level, the exciting current is similarly in a low level. Along with the voltage increase, the

secondary current will increase proportionally and the flux will also increase. However,

until the voltage is extremely high, the core will saturate and the CT eventually will

operate in a fault state. The waveform of the secondary current will be apparently

distorted and the CT cannot produce the proportional primary current. In Figure 2.2, a

relationship between Vs (secondary exciting voltage) and IE (exciting current) will be

given.

The curve is obtained from test data and plotted on a log-log coordination. In the

further model of current transformer saturation, we can select points from Figure 2.2 to

simulate the saturation.

For accuracy, under the standard burden, the secondary current will not exceed 10%

error at 20 times rated secondary current. The reason why we emphasize the standard

burden as the higher burden in the secondary side is because we have more server core

saturation. Since the secondary current is calculated by the voltage divided by the burden,

if the burden is higher than the standard burden, then to reach the rated current, the

voltage converted by the CT must be higher. At the other side, the flux density of the core

is obtained by the voltage-time integrals. Therefore, a higher voltage will cause the core

to reach its saturation region faster, and the CT accuracy will be affected.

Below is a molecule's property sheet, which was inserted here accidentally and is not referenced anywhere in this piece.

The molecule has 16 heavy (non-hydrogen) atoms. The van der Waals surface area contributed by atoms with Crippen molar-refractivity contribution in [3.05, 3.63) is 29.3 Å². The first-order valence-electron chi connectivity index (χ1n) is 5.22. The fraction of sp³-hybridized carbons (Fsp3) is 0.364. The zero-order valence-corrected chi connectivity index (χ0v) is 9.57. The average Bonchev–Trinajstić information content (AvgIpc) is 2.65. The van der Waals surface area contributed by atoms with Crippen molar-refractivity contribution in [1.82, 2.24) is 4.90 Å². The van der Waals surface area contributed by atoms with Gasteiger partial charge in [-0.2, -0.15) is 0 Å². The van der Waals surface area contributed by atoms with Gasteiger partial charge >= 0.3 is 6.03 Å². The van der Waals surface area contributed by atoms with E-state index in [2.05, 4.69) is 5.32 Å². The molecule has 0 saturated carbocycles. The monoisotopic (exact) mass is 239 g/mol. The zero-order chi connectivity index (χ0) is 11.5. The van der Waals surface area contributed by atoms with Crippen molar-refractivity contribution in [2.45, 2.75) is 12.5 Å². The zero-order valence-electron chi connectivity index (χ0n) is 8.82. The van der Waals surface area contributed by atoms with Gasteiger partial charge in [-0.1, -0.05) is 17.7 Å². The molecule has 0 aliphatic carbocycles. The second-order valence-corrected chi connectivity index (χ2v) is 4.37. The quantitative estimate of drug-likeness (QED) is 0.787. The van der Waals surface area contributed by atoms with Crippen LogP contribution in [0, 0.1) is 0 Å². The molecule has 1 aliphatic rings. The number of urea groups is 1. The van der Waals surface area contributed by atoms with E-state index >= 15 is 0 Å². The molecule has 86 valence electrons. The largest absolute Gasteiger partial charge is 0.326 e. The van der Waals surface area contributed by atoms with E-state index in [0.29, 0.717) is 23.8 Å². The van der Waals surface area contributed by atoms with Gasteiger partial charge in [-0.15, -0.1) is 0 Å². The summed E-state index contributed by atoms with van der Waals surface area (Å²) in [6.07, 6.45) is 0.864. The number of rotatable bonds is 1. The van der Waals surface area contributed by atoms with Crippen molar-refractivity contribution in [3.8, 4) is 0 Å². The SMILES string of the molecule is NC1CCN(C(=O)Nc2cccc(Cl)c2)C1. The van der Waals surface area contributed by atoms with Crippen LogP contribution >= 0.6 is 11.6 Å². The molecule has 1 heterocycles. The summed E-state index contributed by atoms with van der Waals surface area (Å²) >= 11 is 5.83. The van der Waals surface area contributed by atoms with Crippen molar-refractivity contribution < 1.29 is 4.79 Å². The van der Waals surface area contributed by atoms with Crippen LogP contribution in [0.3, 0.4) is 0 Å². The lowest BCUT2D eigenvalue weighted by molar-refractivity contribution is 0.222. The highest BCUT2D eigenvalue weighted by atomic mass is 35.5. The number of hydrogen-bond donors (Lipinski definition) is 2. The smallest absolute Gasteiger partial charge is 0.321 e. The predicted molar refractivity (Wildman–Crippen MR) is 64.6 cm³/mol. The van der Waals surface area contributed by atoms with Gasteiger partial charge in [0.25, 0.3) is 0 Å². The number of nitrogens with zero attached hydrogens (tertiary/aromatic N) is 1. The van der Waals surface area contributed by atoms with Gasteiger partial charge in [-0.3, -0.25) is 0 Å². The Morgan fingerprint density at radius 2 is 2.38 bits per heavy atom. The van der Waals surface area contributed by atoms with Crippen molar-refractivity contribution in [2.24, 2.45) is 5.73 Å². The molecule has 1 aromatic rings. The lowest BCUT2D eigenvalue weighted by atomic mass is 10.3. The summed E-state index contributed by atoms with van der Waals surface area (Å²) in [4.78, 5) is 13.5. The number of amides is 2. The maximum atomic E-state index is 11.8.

6

Figure 2.2 Relationship between Vs and IE for a set of non-gapped C class CT [6]

The Effect of Current Transformer Saturation

In this section, a discussion about the factor of saturation and the time influence of

saturate will be given. In theory, the CT saturation can be avoided by the following

situation. The IEEE Std C37.110-1996 introduces several factors that will impact the CT

saturation. Since the CT is able to work correctly for one to three cycles after saturation,

the time to saturation is important to design the relay. The following variables determine

the CT to saturation.[5]

1). Degree of fault current offset. Because the DC component at the primary side

will contribute to an increase of the CT core flux density, the ratio of X/R and the fault

incidence angle which determine the DC component offset influence the primary and

secondary waveform.

7

2). Fault current magnitude. Under the same offset situation, a high fault current will

cause the CT to directly enter the saturation region.

3). Remanent flux in the CT core. The flux remaining in the core while the primary

current is interrupted, will shorten or raise the time to saturation depending on the